|The Brooklands Fire Department in the Christmas parade sometime in the late 1970s (Courtesy of Clarence and Dorene Whitbey)|
During the 1920s and '30s, the Township of Avon created several supervisor's plats adjoining the original Brooklands plat to the east. A grid of streets was created with small city lots appropriate for modest one-story or story-and-a-half bungalows that attracted wage-earning autoworkers and their families who wanted to own their own homes. Developments like Brooklands allowed factory workers in Detroit's auto industry to move their families out of the city into affordable housing in a country setting. Many who worked in Pontiac's auto plants bought homes in Brooklands.
As more families located in Brooklands, the area began to evolve as community of its own. Auburn Road served as a pseudo-Main Street, and a commercial hub began to develop there. By the end of World War II, Brooklands was a de facto village unto itself. Auburn Road through Brooklands boasted a school, a couple of churches, a grocery store, a hardware, a couple of drive-in restaurants, a couple of bars, and several other miscellaneous businesses. All the necessities of daily life could be had there without traveling to Rochester or Utica. The Brooklands area even organized and operated its own independent fire department, entirely separate from the rest of Avon Township.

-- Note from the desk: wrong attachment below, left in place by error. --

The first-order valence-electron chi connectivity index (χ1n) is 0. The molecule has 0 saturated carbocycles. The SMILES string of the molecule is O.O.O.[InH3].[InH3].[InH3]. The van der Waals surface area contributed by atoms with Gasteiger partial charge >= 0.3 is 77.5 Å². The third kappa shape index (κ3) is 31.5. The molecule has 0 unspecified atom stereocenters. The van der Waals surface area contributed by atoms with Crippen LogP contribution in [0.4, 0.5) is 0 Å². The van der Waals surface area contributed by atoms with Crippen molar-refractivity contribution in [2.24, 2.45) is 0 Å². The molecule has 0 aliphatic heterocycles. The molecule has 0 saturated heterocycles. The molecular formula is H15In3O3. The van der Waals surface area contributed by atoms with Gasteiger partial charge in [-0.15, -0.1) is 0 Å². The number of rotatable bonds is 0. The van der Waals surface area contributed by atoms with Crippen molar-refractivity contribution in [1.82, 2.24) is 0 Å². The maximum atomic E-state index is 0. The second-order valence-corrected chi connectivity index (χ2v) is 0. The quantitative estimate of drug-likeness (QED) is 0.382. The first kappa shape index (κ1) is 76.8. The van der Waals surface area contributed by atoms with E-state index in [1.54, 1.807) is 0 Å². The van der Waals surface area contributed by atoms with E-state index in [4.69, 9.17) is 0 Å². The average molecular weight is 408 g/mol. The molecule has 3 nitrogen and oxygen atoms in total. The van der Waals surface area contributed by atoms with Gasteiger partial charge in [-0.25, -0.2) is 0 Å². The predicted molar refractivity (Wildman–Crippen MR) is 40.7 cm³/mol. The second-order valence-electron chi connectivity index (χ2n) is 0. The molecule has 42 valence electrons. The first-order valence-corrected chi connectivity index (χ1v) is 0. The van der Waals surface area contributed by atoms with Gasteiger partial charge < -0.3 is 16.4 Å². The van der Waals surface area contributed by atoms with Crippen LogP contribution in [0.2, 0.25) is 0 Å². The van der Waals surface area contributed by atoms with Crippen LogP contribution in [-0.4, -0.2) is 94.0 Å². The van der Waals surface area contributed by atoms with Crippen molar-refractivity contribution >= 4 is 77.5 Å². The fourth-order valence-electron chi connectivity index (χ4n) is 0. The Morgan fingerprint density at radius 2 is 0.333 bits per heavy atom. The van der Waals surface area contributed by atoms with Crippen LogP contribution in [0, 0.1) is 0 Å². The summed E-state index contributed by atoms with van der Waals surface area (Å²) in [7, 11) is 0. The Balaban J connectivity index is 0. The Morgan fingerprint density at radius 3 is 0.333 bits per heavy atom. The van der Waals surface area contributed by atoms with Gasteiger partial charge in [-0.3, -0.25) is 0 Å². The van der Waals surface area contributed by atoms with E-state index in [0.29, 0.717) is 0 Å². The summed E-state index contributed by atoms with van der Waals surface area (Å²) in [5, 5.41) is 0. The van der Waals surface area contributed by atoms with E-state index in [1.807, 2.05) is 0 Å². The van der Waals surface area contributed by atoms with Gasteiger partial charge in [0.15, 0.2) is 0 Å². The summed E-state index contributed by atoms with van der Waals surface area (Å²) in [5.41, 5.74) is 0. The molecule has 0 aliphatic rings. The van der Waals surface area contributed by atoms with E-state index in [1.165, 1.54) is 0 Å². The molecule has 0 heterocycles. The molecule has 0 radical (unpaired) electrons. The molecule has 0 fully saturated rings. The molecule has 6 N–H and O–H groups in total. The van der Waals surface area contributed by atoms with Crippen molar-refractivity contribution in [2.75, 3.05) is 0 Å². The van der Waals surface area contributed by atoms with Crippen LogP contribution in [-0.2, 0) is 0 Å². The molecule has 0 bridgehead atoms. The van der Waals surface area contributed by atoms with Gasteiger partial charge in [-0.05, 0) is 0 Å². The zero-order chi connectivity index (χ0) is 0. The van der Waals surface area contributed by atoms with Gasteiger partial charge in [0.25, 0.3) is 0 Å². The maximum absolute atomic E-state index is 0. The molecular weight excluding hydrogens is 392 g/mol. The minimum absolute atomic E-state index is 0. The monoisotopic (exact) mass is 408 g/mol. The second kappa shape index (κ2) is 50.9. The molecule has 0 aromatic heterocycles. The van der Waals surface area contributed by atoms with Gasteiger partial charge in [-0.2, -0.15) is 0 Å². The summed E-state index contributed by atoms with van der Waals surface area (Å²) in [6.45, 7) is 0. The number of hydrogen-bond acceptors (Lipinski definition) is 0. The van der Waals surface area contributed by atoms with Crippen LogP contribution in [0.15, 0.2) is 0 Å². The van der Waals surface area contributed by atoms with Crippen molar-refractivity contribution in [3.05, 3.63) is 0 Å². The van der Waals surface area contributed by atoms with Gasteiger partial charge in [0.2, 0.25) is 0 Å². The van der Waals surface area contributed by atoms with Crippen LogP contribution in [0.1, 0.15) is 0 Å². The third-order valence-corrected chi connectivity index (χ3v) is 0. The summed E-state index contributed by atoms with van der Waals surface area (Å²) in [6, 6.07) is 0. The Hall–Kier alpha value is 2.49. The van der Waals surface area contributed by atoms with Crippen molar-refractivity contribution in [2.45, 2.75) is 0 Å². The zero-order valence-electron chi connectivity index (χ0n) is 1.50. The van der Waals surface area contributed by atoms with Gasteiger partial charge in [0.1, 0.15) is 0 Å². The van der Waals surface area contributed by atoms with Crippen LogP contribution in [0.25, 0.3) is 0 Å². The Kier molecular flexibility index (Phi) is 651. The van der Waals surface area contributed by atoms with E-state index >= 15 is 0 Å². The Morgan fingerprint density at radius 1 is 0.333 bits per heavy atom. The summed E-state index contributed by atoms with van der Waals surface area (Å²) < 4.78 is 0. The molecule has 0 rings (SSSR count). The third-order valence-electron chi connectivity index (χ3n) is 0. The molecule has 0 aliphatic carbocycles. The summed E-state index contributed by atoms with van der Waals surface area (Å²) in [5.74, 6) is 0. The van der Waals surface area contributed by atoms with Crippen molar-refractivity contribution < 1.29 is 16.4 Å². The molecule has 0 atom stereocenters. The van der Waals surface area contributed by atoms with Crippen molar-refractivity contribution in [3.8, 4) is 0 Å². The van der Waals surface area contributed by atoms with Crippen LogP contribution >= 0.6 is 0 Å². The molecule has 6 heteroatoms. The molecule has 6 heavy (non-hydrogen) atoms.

During the 1960s and '70s, the Brooklands area developed something of a "bad boy" reputation. The stereotypical Brooklands youth, it was said, attended school somewhat sparingly, was quick with his fists, was not unacquainted with lawbreaking activity, and had driving skills and a car fast enough to outrun the cops.
By the early 1980s, a change was happening in the subdivision's character. A natural generational turnover was taking place in the neighborhood at the same time that other areas of the township - now Rochester Hills - were becoming increasingly affluent. Brooklands became the haven for young families seeking affordable starter homes with nearby schools. In the middle of suburban sprawl, they were also looking for a sense of community - something Brooklands has always had, in abundance.